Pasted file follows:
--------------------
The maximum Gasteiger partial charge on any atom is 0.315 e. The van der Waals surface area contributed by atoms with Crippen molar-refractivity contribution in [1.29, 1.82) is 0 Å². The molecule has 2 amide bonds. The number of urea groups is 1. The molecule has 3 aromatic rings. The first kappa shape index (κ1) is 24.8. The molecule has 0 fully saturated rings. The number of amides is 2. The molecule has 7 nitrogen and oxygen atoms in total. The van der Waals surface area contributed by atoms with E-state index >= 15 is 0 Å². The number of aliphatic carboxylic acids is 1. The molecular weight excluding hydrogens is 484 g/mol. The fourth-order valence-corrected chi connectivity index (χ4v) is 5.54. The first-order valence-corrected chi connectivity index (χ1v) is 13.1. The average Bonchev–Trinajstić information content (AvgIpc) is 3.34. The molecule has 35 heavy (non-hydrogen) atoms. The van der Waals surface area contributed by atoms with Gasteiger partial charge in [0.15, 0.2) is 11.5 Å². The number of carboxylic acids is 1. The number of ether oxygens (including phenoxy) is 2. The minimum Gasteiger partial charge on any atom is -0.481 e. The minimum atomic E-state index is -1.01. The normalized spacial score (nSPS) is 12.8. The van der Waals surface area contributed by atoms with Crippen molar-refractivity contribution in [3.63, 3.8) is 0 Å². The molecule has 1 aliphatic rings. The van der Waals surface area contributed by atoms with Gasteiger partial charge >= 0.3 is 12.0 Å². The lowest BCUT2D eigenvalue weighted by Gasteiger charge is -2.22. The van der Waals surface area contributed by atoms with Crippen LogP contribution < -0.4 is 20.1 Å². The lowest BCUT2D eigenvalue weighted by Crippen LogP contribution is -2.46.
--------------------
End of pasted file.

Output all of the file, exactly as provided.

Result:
The maximum Gasteiger partial charge on any atom is 0.315 e. The van der Waals surface area contributed by atoms with Crippen molar-refractivity contribution in [1.29, 1.82) is 0 Å². The molecule has 2 amide bonds. The number of urea groups is 1. The molecule has 3 aromatic rings. The first kappa shape index (κ1) is 24.8. The molecule has 0 fully saturated rings. The number of amides is 2. The molecule has 7 nitrogen and oxygen atoms in total. The van der Waals surface area contributed by atoms with E-state index >= 15 is 0 Å². The number of aliphatic carboxylic acids is 1. The molecular weight excluding hydrogens is 484 g/mol. The fourth-order valence-corrected chi connectivity index (χ4v) is 5.54. The first-order valence-corrected chi connectivity index (χ1v) is 13.1. The average Bonchev–Trinajstić information content (AvgIpc) is 3.34. The molecule has 35 heavy (non-hydrogen) atoms. The van der Waals surface area contributed by atoms with Gasteiger partial charge in [0.15, 0.2) is 11.5 Å². The number of carboxylic acids is 1. The number of ether oxygens (including phenoxy) is 2. The minimum Gasteiger partial charge on any atom is -0.481 e. The minimum atomic E-state index is -1.01. The normalized spacial score (nSPS) is 12.8. The van der Waals surface area contributed by atoms with Crippen molar-refractivity contribution in [3.63, 3.8) is 0 Å². The molecule has 1 aliphatic rings. The van der Waals surface area contributed by atoms with Gasteiger partial charge >= 0.3 is 12.0 Å². The lowest BCUT2D eigenvalue weighted by Gasteiger charge is -2.22. The van der Waals surface area contributed by atoms with Crippen LogP contribution < -0.4 is 20.1 Å². The lowest BCUT2D eigenvalue weighted by Crippen LogP contribution is -2.46.